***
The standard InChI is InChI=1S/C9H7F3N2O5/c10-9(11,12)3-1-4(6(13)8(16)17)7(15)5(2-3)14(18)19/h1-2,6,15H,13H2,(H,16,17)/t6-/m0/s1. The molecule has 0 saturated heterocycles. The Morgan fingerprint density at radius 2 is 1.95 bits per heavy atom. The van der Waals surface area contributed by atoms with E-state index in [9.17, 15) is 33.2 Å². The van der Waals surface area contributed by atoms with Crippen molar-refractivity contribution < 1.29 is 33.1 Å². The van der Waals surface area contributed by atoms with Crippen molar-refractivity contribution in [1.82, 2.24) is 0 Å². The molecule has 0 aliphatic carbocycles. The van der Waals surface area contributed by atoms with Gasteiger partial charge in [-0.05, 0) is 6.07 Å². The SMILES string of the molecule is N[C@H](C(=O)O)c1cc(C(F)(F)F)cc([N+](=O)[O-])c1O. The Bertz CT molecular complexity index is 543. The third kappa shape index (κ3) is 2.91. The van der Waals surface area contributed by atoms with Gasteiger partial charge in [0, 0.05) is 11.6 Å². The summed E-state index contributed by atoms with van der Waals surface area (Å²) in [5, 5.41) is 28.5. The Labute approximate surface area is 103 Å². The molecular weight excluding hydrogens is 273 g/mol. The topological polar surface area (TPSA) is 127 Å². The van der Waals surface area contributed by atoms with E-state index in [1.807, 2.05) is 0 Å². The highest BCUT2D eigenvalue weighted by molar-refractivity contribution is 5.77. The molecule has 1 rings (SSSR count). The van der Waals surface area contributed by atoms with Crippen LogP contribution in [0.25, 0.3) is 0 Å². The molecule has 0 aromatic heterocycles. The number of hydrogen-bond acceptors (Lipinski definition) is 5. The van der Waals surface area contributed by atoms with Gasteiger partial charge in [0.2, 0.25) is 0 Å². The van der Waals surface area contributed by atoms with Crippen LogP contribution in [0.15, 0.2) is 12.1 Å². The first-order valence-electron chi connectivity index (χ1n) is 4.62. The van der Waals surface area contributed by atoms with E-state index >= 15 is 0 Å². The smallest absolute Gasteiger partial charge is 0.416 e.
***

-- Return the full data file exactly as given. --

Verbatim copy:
The standard InChI is InChI=1S/C9H7F3N2O5/c10-9(11,12)3-1-4(6(13)8(16)17)7(15)5(2-3)14(18)19/h1-2,6,15H,13H2,(H,16,17)/t6-/m0/s1. The molecule has 0 saturated heterocycles. The Morgan fingerprint density at radius 2 is 1.95 bits per heavy atom. The van der Waals surface area contributed by atoms with E-state index in [9.17, 15) is 33.2 Å². The van der Waals surface area contributed by atoms with Crippen molar-refractivity contribution < 1.29 is 33.1 Å². The van der Waals surface area contributed by atoms with Crippen molar-refractivity contribution in [1.82, 2.24) is 0 Å². The molecule has 0 aliphatic carbocycles. The van der Waals surface area contributed by atoms with Gasteiger partial charge in [-0.05, 0) is 6.07 Å². The SMILES string of the molecule is N[C@H](C(=O)O)c1cc(C(F)(F)F)cc([N+](=O)[O-])c1O. The Bertz CT molecular complexity index is 543. The third kappa shape index (κ3) is 2.91. The van der Waals surface area contributed by atoms with Gasteiger partial charge in [0, 0.05) is 11.6 Å². The summed E-state index contributed by atoms with van der Waals surface area (Å²) in [5, 5.41) is 28.5. The Labute approximate surface area is 103 Å². The molecular weight excluding hydrogens is 273 g/mol. The topological polar surface area (TPSA) is 127 Å². The van der Waals surface area contributed by atoms with E-state index in [1.807, 2.05) is 0 Å². The highest BCUT2D eigenvalue weighted by molar-refractivity contribution is 5.77. The molecule has 1 rings (SSSR count). The van der Waals surface area contributed by atoms with Crippen LogP contribution in [0.25, 0.3) is 0 Å². The molecule has 0 aromatic heterocycles. The number of hydrogen-bond acceptors (Lipinski definition) is 5. The van der Waals surface area contributed by atoms with Gasteiger partial charge in [0.2, 0.25) is 0 Å². The van der Waals surface area contributed by atoms with Crippen LogP contribution in [0.15, 0.2) is 12.1 Å². The first-order valence-electron chi connectivity index (χ1n) is 4.62. The van der Waals surface area contributed by atoms with E-state index >= 15 is 0 Å². The smallest absolute Gasteiger partial charge is 0.416 e.